Penrose can construct G_F for every formal system F. If you already knew he was a formal system, it would follow that there exists a G_Penrose, that is a formal mathematical statement that at the face of it looks like a statement about PrimeNumbers or something like that but is in fact equivalent with the statement "this statement cannot be proved by Penrose". But this is exactly the question we're trying to answer. It would be circular to assume he is equivalent with a formal system. It would be equally circular to assume he isn't. For the time being we just don't know. We haven't proved the existence of G_Penrose, nor have we disproved it. -- MartijnMeijering

Penrose's claim is that to assume mathematicians are formal systems leads to a contradiction by way of Goedel. We seem now to be agreed that it does not, and hence that Goedel has nothing to say about about the matter. That's all I wanted to show. Penrose (as described here) has been debunked.

Are we agreed on this? It seems to me you have changed your position since you wrote the comment in the section below, about proof by contradiction. -- DaveHarris

I haven't changed my position and I don't agree Penrose has been debunked in this respect. I can show how to construct G_F. Before you can use G_Penrose in an argument you would have to show that it exists. More later. --MartijnMeijering

I've now got the ShadowsOfTheMind book. Is there a place where he considers G_Penrose or shows why he doesn't need to, that I've missed? (I have to say, I find these chapters very hard to read, so I may be missing it. Q6 starts in a promising way but vears off.) If so, you can just point it out if that will help. If not, does that mean you are consciously diverging from him? -- DaveHarris

I'm not sure what you mean by G_Penrose. Is it the statement "Penrose cannot prove this statement"? I think we can agree that this statement is true and therefore Penrose cannot prove it. But what does that prove? Not that Penrose is an algorithm. If you were able to find an algorithm that could prove this (bloody hard, I imagine, an absolute proof about the real world), that would show that Penrose was at least different from that particular algorithm.

With Fk(k), the situation is different. It is a statement about numbers, not about proveability of theorems. Due to its ingenious construction it is logically equivalent with such a statement however. -- MartijnMeijering

By G_Penrose I mean the Goedel sentence for the formal system that is Penrose. It will be a long piece of mathematics. It is exactly Fk(k) where the formal system is Penrose. -- DaveHarris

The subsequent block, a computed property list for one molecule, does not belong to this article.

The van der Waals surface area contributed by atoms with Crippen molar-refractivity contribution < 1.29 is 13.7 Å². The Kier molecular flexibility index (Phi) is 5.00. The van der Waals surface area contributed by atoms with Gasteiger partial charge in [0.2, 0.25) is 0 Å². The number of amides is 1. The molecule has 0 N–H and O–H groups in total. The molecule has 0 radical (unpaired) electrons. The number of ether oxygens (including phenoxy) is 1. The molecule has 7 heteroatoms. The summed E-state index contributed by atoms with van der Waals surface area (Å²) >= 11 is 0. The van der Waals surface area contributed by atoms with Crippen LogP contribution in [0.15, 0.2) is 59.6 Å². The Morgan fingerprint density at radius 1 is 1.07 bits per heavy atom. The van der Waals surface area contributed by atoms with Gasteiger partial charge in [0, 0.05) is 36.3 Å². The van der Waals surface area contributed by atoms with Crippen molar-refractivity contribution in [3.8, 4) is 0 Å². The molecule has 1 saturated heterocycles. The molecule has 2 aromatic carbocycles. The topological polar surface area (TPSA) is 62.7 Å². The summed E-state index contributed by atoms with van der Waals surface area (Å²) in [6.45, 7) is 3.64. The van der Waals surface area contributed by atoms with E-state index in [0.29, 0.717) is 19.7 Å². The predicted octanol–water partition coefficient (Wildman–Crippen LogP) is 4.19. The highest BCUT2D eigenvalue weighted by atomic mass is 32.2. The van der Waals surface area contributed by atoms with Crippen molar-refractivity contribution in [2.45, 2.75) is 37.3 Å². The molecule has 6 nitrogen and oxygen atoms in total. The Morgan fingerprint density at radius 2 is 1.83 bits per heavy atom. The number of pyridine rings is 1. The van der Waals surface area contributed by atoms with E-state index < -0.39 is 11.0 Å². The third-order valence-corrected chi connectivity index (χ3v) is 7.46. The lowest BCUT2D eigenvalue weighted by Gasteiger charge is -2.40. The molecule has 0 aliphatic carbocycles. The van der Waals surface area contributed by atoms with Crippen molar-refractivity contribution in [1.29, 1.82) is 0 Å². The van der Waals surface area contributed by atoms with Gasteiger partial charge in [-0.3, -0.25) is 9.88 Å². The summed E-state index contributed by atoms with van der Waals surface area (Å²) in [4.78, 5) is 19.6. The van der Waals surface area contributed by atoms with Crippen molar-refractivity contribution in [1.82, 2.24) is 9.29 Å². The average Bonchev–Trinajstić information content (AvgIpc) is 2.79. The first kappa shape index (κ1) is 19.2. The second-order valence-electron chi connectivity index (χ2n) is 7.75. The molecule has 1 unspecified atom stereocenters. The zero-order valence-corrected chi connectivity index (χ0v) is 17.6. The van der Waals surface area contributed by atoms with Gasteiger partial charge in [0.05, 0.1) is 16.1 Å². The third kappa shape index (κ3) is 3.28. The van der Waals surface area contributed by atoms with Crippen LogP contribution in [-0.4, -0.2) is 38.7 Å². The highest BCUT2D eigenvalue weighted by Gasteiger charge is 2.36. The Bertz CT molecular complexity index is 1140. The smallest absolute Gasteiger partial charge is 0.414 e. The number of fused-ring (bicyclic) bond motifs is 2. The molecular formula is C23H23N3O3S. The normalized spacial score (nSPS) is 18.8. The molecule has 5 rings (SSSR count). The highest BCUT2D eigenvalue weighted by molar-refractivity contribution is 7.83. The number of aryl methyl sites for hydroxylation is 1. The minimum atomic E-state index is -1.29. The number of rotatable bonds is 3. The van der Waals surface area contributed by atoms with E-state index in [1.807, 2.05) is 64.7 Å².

This presupposes that Penrose is a formal system. How would we go about constructing G_Penrose? If we already had the precise algorithm, it would be easy, but then why bother if we already know he is an algorithm? --MartijnMeijering

It is quite possible that humans use "informal" systems. Nothing asserts that humans use formal mathematical systems. I question the applicability of Goedel's proof to humans.

So do I. But it is only used in a proof by contradiction. If we assume, for the sake of argument, that Goedel's theorem applies to humans, this leads to a contradiction. Therefore we conclude that we cannot apply Goedel's theorem to humans and consequently that humans are not (completely) equivalent with algorithms. --MartijnMeijering

Yes. As Penrose puts it, "My use of the Goedel argument is to show that human understanding cannot be an algorithmic activity" (ShadowsOfTheMind p51). If you never rated the possibility that it was maybe the formal proof won't add much. Unless you like to watch the philosophical sparks fly that is. -- RichardDrake

Yes, too. I don't know whether humans are, in fact, formal systems, and I don't much care. Maybe they are not; maybe they do run on quantum effects. Penrose's claim is much stronger than that, much more scary: he says they can only run on non-formal principles. They cannot even be emulated by Turing Machines. -- DaveHarris

That assumes that a Turing Machine cannot emulate an "informal system". That's not clear to me at all; what is shown is that they can "emulate" a formal system. But the fact that they can emulate a formal system does in no way say anything anout their ability to emulate informal systems. Whatever an informal system might be. (probably some fuzzy-logic system?)

As an aside, I put "emulate" between quotes because there's really nothing to emulate avbout a formal system; a formal system doesn't do anything, it just is. On the other hand, humans and Turing Machines do things; one of the things Turing Machines can do is to enumerate all propositions that are true in a formal system (I suppose that is meant by "emulating" a formal system). One thing both can do is, given a formal system, construct its Goedel sentence Fk(k). Another thing both can do is to write down this Goedel sentence Fk(k) followed by the words "is obviously true according to my deep mathematical insight".